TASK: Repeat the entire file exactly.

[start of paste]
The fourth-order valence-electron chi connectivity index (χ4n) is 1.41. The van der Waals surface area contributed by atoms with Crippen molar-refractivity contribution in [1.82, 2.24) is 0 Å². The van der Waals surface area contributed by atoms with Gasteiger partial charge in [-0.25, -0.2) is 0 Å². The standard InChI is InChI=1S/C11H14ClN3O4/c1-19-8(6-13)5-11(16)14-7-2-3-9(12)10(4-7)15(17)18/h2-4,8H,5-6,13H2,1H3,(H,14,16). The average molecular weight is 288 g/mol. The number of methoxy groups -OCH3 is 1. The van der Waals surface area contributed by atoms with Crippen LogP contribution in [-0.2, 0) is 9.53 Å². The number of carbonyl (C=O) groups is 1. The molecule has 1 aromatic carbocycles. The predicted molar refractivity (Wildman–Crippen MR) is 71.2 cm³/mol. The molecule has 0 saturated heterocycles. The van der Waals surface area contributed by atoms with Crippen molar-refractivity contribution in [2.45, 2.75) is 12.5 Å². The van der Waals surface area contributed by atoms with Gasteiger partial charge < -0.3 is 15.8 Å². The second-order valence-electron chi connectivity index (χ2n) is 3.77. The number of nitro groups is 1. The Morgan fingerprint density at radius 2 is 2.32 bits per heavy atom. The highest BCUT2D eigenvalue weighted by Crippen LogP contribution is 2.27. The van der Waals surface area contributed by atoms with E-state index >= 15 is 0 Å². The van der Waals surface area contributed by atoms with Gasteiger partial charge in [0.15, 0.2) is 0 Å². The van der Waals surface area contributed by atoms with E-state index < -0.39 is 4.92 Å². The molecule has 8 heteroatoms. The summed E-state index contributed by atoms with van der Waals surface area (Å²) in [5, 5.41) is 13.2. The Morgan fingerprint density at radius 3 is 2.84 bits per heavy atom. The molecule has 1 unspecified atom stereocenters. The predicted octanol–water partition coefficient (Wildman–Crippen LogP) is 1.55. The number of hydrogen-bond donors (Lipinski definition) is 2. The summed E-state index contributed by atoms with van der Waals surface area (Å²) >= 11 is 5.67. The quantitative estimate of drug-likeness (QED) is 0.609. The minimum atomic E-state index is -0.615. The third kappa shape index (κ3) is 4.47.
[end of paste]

The fourth-order valence-electron chi connectivity index (χ4n) is 1.41. The van der Waals surface area contributed by atoms with Crippen molar-refractivity contribution in [1.82, 2.24) is 0 Å². The van der Waals surface area contributed by atoms with Gasteiger partial charge in [-0.25, -0.2) is 0 Å². The standard InChI is InChI=1S/C11H14ClN3O4/c1-19-8(6-13)5-11(16)14-7-2-3-9(12)10(4-7)15(17)18/h2-4,8H,5-6,13H2,1H3,(H,14,16). The average molecular weight is 288 g/mol. The number of methoxy groups -OCH3 is 1. The van der Waals surface area contributed by atoms with Crippen LogP contribution in [-0.2, 0) is 9.53 Å². The number of carbonyl (C=O) groups is 1. The molecule has 1 aromatic carbocycles. The predicted molar refractivity (Wildman–Crippen MR) is 71.2 cm³/mol. The molecule has 0 saturated heterocycles. The van der Waals surface area contributed by atoms with Crippen molar-refractivity contribution in [2.45, 2.75) is 12.5 Å². The van der Waals surface area contributed by atoms with Gasteiger partial charge < -0.3 is 15.8 Å². The second-order valence-electron chi connectivity index (χ2n) is 3.77. The number of nitro groups is 1. The Morgan fingerprint density at radius 2 is 2.32 bits per heavy atom. The highest BCUT2D eigenvalue weighted by Crippen LogP contribution is 2.27. The van der Waals surface area contributed by atoms with E-state index >= 15 is 0 Å². The van der Waals surface area contributed by atoms with Gasteiger partial charge in [0.15, 0.2) is 0 Å². The van der Waals surface area contributed by atoms with E-state index < -0.39 is 4.92 Å². The molecule has 8 heteroatoms. The summed E-state index contributed by atoms with van der Waals surface area (Å²) in [5, 5.41) is 13.2. The Morgan fingerprint density at radius 3 is 2.84 bits per heavy atom. The molecule has 1 unspecified atom stereocenters. The predicted octanol–water partition coefficient (Wildman–Crippen LogP) is 1.55. The number of hydrogen-bond donors (Lipinski definition) is 2. The summed E-state index contributed by atoms with van der Waals surface area (Å²) >= 11 is 5.67. The quantitative estimate of drug-likeness (QED) is 0.609. The minimum atomic E-state index is -0.615. The third kappa shape index (κ3) is 4.47.